Do you still feel like rubbish even though your doctor is insistent that your test results are coming back ‘fine’ or ‘normal’? Perhaps your doctor isn’t running all the thyroid tests that you want? Many thyroid patients benefit from being more involved in their thyroid care and treatment, which is where self-testing and the ability to order your own tests can be critical tools for empowering yourself. Continue reading “Take Back Control: Order Your Own Thyroid Tests”
Common questions about thyroid blood tests include: Do I take my thyroid medication as normal before the blood draw? How often should it be done? Do I need to fast? Does it need to be in the morning? Can it be done in the afternoon? Continue reading “What You Need To Know About Doing Thyroid Blood Tests”
Your first endocrinologist (often referred to as an endo) visit can seem daunting, so the below information covers what to expect from your first visit and the sorts of questions you may want to ask. Continue reading “Questions To Ask at Your First Endocrinologist Appointment”
This ‘open letter’ has been inspired by the large amount of thyroid patients who are told by doctors that their symptoms are ‘all in their head’, dismissed and made to feel like hypochondriacs. I experienced this myself, and on such a day, I came home, ordered the new thyroid medicine I wanted to try and set up this blog. Continue reading “An Open Letter: “Dear Doctor, It’s Not All in My Head””
For as long as I can remember, it’s never been easy to take my blood. It can take as many as ten attempts, and I’m left sore and bruised afterwards.
My veins seem to hide away, and even when I spent three weeks in hospital a few years ago when very ill, and had to have blood taken and drips and tubes in me 24/7, it didn’t get any easier. I remember screaming out in pain when they started taking it from the back of my hand.
Whenever you have any tests done by the doctor, endocrinologist or another medical practitioner, always always always get the results printed out. You should be keeping a record of your medical history and notes at home so you can refer back to them whenever you need, and so you can see the full picture of your thyroid health.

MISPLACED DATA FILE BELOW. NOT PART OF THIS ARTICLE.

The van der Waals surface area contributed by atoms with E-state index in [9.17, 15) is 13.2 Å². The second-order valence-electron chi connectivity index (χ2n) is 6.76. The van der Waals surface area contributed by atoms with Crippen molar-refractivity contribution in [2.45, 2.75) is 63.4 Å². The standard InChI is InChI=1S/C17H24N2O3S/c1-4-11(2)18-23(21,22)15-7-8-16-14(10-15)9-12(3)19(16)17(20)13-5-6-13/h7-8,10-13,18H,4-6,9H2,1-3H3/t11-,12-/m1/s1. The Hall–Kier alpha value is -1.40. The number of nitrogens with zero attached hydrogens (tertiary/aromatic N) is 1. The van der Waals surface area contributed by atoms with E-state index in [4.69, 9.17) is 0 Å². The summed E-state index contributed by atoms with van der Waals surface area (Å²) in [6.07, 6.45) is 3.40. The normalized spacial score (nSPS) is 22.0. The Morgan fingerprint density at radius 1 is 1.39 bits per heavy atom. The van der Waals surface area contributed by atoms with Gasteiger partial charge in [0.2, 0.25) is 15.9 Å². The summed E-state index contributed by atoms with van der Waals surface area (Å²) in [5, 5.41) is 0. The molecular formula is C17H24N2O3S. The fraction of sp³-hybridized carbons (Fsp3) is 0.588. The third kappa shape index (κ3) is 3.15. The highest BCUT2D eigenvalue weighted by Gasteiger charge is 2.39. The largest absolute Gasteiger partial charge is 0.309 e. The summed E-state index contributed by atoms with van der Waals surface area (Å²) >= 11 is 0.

Not just thyroid tests, but vitamin level tests and any others are good to keep a record of when exploring/maintaining your overall thyroid health.
A problem can arise when patients feel too intimidated to ask, because of unhelpful receptionists or doctors who imply that you can’t have them.
“You have the right of access to your own health records. These will always be used to manage your treatment in your best interests.”
The 25th May this year is World Thyroid Day, so you can expect any thyroid awareness organisations, advocates and charities to be posting about it; including me.
200 million people in the world have some form of thyroid disease, including 1 in 20 people in the UK. As many as 60% are undiagnosed, and of those diagnosed, a lot are not adequately treated. This is why we need to keep on sharing information about the condition and encourage anyone with symptoms of hypothyroidism or hyperthyrodism to get checked out. Continue reading “25th May is World Thyroid Day”
Following on from my blog post 11 days ago about lowering my NDT from 2 tablets a day to 1.75, I thought an update would be a good idea.
Going by my endocrinologist’s advice in his last letter, I am reducing my daily NDT dosage. I am currently on 2 grains a day, taking 1 in the morning and 1 mid-afternoon. I will cut it down to 1.75 grains a day, with 1 still taken in the morning and the rest mid-afternoon.
I’m not convinced it’s going to help my on-going symptom that is left – fatigue, but we’ll see. Unlike many of the doctors I see and know of from other thyroid patients, I AM willing to consider other ideas and give things a try.. So we’ll see. My latest thyroid blood results read well (well, to me. The endo didn’t like how low my TSH was, but admitted my Free T3 and Free T4 were good), so I’m not sure it’s gonna help. If not actually bring back some of my hypo symptoms.
Hashimoto’s thyroiditis, more often referred to as just Hashimoto’s, is an autoimmune disease and considered to be the most common cause of Hypothyroidism (that’s around 90% of us), yet thyroid antibodies are often not tested by doctors, who refuse to acknowledge it’s importance.
You may be reading this right now and have no idea that you even have this autoimmune disease, Hashimoto’s. It is estimated that Hashimoto’s Thyroiditis causes 90% of all cases of hypothyroidism.
Hypothyroidism is more often than not caused by an autoimmune disease, and it’s suspected that the large majority, 90%, of those with hypothyroidism have Hashimoto’s as the culprit.